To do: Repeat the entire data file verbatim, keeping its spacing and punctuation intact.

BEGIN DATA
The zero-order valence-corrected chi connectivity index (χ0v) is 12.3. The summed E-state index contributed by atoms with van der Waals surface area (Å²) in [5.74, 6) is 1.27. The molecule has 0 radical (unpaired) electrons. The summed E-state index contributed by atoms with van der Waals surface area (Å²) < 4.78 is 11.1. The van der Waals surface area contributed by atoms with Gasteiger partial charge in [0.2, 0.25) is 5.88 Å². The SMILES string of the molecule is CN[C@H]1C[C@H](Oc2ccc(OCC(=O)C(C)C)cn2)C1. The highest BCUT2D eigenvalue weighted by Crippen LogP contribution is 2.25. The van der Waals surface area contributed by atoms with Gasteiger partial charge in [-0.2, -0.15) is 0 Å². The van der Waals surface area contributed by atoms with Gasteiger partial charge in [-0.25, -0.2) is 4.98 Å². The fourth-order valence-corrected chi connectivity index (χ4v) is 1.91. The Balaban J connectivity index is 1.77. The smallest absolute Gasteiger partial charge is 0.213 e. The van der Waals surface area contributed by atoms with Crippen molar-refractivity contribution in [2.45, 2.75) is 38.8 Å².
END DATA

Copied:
The zero-order valence-corrected chi connectivity index (χ0v) is 12.3. The summed E-state index contributed by atoms with van der Waals surface area (Å²) in [5.74, 6) is 1.27. The molecule has 0 radical (unpaired) electrons. The summed E-state index contributed by atoms with van der Waals surface area (Å²) < 4.78 is 11.1. The van der Waals surface area contributed by atoms with Gasteiger partial charge in [0.2, 0.25) is 5.88 Å². The SMILES string of the molecule is CN[C@H]1C[C@H](Oc2ccc(OCC(=O)C(C)C)cn2)C1. The highest BCUT2D eigenvalue weighted by Crippen LogP contribution is 2.25. The van der Waals surface area contributed by atoms with Gasteiger partial charge in [-0.2, -0.15) is 0 Å². The van der Waals surface area contributed by atoms with Gasteiger partial charge in [-0.25, -0.2) is 4.98 Å². The fourth-order valence-corrected chi connectivity index (χ4v) is 1.91. The Balaban J connectivity index is 1.77. The smallest absolute Gasteiger partial charge is 0.213 e. The van der Waals surface area contributed by atoms with Crippen molar-refractivity contribution in [2.45, 2.75) is 38.8 Å².